Because everyone should have access to information and put it into practice!
#1: Basics of Astrophotography
In this tutorial brought to you by AMP&F, I am covering the very basics of astrophotography to help you shoot the night sky in a single shot. Everyone owning a DSLR or mirrorless camera has the ability to go out and start shooting the night sky to gain experience, and it’s a very satisfying or even addictive adventure that begins. You will never look at the sky in the same way.
You will need a DSLR or mirrorless camera (compact cameras generally won’t do), a steady tripod, a shutter release (intervalometer), a good lens with a low minimum f-stop, and some patience. Practice makes perfect: watch a little outside demo in the field. Astrophotography is hard because of the amount of time you spend to perfect your pictures, but it is fun and worth it.
In order to get decent pictures, you will need to set up you camera on MANUAL mode, where you will be adjusting three main components:
-The ISO (sensor’s sensitivity to light) adjusted from the menu or quick menu. Increasing the ISO will result in brighter images but noise levels will increase quickly, turning your images grainy. A safe range is between 1600-6400 ISO for most cameras, depending on your other settings.
-The shutter speed (how much time your camera lets the light in): the longer you expose, the brighter the images. For astrophotos, you will need long shutter speeds, ranging from 1s to 30/40 seconds depending on your other settings and the focal length of your camera. To avoid star trail, you should open at a maximum of 500/focal length (notice: know if your camera is full frame or crop sensor). In order to get clean shots, use a tripod and shutter remote to avoid vibrations.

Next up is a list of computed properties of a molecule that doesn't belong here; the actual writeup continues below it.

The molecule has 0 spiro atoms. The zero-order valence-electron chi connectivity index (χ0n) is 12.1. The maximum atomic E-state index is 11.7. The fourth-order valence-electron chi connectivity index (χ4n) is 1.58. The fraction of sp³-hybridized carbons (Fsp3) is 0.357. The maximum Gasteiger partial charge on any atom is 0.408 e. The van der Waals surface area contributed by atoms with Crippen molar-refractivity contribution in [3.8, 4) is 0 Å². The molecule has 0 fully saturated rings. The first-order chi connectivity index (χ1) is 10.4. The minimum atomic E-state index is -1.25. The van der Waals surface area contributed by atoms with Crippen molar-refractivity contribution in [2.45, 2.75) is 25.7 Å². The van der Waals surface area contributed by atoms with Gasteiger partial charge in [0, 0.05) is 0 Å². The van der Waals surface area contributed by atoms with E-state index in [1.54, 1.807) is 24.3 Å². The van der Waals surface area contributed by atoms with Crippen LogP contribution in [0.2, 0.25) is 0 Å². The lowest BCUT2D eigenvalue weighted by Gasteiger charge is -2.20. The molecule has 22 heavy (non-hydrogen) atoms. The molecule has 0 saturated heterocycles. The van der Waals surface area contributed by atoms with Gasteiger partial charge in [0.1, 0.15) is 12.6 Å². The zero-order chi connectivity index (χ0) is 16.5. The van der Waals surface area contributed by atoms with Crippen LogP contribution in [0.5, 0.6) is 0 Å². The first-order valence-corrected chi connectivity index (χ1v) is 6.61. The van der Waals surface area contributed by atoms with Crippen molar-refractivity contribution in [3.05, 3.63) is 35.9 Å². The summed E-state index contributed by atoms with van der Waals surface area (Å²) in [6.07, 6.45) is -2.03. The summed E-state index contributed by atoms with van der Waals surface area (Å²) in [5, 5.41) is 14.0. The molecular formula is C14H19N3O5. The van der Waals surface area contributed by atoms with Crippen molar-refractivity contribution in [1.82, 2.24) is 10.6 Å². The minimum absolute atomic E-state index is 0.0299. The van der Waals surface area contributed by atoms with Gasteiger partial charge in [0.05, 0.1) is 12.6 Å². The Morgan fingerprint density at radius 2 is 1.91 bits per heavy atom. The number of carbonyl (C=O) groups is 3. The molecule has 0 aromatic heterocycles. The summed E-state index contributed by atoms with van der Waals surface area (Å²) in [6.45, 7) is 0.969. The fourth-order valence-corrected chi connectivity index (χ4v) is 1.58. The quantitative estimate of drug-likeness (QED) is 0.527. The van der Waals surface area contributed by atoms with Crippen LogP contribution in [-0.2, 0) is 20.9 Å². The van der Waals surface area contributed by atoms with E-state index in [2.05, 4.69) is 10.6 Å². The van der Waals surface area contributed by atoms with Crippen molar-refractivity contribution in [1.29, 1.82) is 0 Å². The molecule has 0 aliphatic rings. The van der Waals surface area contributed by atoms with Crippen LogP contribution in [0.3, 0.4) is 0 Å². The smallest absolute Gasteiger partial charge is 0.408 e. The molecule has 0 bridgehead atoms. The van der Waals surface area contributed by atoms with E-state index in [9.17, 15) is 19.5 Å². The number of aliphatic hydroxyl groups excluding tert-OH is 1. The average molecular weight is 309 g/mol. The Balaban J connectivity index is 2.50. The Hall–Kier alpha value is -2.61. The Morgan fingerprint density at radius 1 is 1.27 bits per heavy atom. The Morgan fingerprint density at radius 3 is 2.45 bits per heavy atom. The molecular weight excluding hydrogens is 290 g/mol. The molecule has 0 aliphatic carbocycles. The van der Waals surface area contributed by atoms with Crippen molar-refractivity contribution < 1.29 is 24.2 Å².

-The aperture is a metallic blade ring that controls the amount of light coming in. The wider the aperture, the more light comes in. However a wide aperture will also make it hard for you to focus and get super sharp stars, along with getting some distortions. I therefore recommend trying to shoot at least one f-stop higher than the minimum native f-stop of the lens.
For higher quality pictures, switch the quality from JPEG to RAW and turn off the automatic noise reduction of your camera. You will also need to choose a cloudless night, and get away from compromising street lights (find a really dark place: find on the map: http://darksitefinder.com/maps/world.html)
Try different settings and see which ones you like the most, and keep those in mind for future astrophotos.
Thank you for watching. I hope these basics were useful and will enable more and more people to get out at night and shoot what the starry skies have to offer. Don’t hesitate to like, comment, share and of course subscribe to my channel for more videos and tutorials coming soon!